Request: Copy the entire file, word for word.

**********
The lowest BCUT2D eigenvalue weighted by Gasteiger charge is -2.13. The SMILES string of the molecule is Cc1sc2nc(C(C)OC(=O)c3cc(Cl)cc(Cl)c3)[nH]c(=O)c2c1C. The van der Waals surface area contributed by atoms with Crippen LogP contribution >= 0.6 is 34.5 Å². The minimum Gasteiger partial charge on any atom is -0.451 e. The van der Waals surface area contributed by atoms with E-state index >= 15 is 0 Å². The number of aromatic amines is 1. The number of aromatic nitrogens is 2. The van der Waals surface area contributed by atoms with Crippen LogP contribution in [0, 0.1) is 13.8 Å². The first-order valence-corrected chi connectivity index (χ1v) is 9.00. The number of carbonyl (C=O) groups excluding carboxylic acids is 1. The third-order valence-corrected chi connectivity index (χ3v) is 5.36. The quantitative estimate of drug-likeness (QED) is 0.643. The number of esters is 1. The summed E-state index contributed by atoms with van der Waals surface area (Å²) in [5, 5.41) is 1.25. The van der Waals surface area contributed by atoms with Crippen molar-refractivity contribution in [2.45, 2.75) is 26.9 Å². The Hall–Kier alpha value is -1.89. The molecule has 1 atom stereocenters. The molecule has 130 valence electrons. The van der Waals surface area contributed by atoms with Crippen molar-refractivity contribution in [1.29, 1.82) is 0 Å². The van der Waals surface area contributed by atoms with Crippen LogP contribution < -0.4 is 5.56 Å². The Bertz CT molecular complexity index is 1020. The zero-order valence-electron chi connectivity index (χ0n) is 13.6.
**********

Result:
The lowest BCUT2D eigenvalue weighted by Gasteiger charge is -2.13. The SMILES string of the molecule is Cc1sc2nc(C(C)OC(=O)c3cc(Cl)cc(Cl)c3)[nH]c(=O)c2c1C. The van der Waals surface area contributed by atoms with Crippen LogP contribution >= 0.6 is 34.5 Å². The minimum Gasteiger partial charge on any atom is -0.451 e. The van der Waals surface area contributed by atoms with E-state index >= 15 is 0 Å². The number of aromatic amines is 1. The number of aromatic nitrogens is 2. The van der Waals surface area contributed by atoms with Crippen LogP contribution in [0, 0.1) is 13.8 Å². The first-order valence-corrected chi connectivity index (χ1v) is 9.00. The number of carbonyl (C=O) groups excluding carboxylic acids is 1. The third-order valence-corrected chi connectivity index (χ3v) is 5.36. The quantitative estimate of drug-likeness (QED) is 0.643. The number of esters is 1. The summed E-state index contributed by atoms with van der Waals surface area (Å²) in [5, 5.41) is 1.25. The van der Waals surface area contributed by atoms with Crippen molar-refractivity contribution in [2.45, 2.75) is 26.9 Å². The Hall–Kier alpha value is -1.89. The molecule has 1 atom stereocenters. The molecule has 130 valence electrons. The van der Waals surface area contributed by atoms with Crippen molar-refractivity contribution in [1.29, 1.82) is 0 Å². The van der Waals surface area contributed by atoms with Crippen LogP contribution < -0.4 is 5.56 Å². The Bertz CT molecular complexity index is 1020. The zero-order valence-electron chi connectivity index (χ0n) is 13.6.